‘Indian, Chinese troops engaged in eyeball-to-eyeball situation’
NEW DELHI, May 26: As Indian and Chinese troops remained engaged in an eyeball-to-eyeball situation in several areas along the Line of Actual Control (LAC) in eastern Ladakh, Union Defence Minister Rajnath Singh on Tuesday held an elaborate security review meeting with Chief of Defence Staff (CDS) General Bipin Rawat and the Service Chiefs of the Army, Navy and the Air force.
Army chief General Manoj Mukund Naravane updated the Defence Minister about his visit to Leh. On Friday, he visited the headquarters of 14 Corps in Ladakh to review the operational situation amid tensions between India and China along the disputed LAC.
According to A news agency, during the meeting it was clarified that Indian Army will hold its fort as talks to defuse the situation would continue in parallel. In the meeting which lasted for about an hour, it was also decided that road constructions must continue and Indian fortifications and troop deployment must match those of the Chinese.
Top military sources quoted by a news agency have said that India has further increased its strength in Pangong Tso and Galwan Valley – the two contentious areas where Chinese army is learnt to have been deploying around 2,000 to 2,500 troops, besides gradually enhancing temporary infrastructure. A major concern for the Indian military has been the presence of Chinese troops around several key points including Indian Post KM120 along the Darbuk-Shayok-Daulat Beg Oldie road in Galwan Valley.
The Chinese side has particularly strengthened its presence in the Galwan Valley, erecting around 100 tents in the last two weeks and bringing in heavy equipment for construction of bunkers.
The Indian troops are reportedly resorting to “aggressive patrolling” in several sensitive areas including Demchok and Daulat Beg Oldi. Meanwhile, no breakthrough has taken place till Monday even as the India Army and China’s People’s Liberation Army held several meetings to resolve face-off in Eastern Ladakh at LAC.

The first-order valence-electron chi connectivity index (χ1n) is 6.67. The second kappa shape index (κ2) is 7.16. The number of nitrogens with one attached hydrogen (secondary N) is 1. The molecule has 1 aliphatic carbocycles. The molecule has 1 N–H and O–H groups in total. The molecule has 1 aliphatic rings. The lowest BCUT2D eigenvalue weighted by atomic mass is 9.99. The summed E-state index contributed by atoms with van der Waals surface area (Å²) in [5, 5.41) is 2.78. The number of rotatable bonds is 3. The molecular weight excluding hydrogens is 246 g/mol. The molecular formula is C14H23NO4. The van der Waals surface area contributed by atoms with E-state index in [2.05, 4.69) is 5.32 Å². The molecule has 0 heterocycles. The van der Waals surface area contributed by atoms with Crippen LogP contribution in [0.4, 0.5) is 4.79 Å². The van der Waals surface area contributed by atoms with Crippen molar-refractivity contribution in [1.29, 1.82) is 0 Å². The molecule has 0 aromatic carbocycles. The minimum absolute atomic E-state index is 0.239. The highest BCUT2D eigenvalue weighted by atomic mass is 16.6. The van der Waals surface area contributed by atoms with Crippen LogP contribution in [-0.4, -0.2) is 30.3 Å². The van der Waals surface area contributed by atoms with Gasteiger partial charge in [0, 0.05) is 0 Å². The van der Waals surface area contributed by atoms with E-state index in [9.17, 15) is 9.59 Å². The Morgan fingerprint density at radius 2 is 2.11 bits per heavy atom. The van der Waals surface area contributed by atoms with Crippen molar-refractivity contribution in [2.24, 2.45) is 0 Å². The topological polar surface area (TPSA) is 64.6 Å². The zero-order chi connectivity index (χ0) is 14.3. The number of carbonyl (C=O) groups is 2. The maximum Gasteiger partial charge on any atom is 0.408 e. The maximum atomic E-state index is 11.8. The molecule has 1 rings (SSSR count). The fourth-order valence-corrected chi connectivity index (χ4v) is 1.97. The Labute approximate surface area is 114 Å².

The last meeting took place on Sunday but many things remain unresolved, said source quoted by IANS, adding that more commander level talks are in pipeline to resolve the issues. It is learnt that there have been at least five rounds of talks between military commanders on the ground. While, Indian Army will continue with its construction work along the Line of Actual Control.
Amid tensions between India and China along the disputed Line of Actual Control (LAC) there were reports that an Indian patrolling party was detained and later released by the Chines Army after a skirmish broke out between the two sides in Ladakh, earlier in May. China has recently accused India of unilaterally attempting to change the status of the un-demarcated border in Ladakh after troops of the two countries were involved in scuffles at Ladakh and Sikkim in which more than ten of them were injured.
While, Indian armed forces have accused Chinese army of blocking patrols and unnecessarily erecting tents and deploying forces at Sikkim and Ladakh inside Indian territory on the LAC between the two countries. In the first week of May, 250 Indian and Chinese soldiers clashed with iron rods, sticks, and even resorted to stone-pelting in the Pangong Tso lake area.
In the second week of May, around 150 soldiers of both sides had a face-off near Naku La Pass in Sikkim. In both the incidents, soldiers sustained injuries. Both India and China have now deployed addition troops both in tense areas of Galwan valley, Pangong Tso lake and several areas in northern Sikkim.
Two days later, the Air Force rushed its fighter jet patrols in Ladakh after Chinese military choppers were found to be flying close to the Line of Actual Control (LAC).
Earlier, in September 2019, Indian and Chinese troops on the bank of the Pangong Tso Lake in eastern Ladakh got involved in a scuffle which was soon resolved through talks between both the Armies. In June 2017, the two counties were in news when India opposed China’s road building at Doklam Plateau that made the entire Sikkim and the “Chicken Neck” near Siliguri (connecting the North-east with the mainland) easily accessible to the Chinese army.
India moved its elite strike corps near Sikkim border to counter the Chinese army’s war drills in Tibet. The dispute ended after 73 days when Chinese People’s Liberation Army and Indian Army withdrew their troops from the disputed site. It is in India’s geo-political interest to protect its territorial sovereignty from a possible Chinese aggression in future that its Army needs to maintain the military vigil in the area.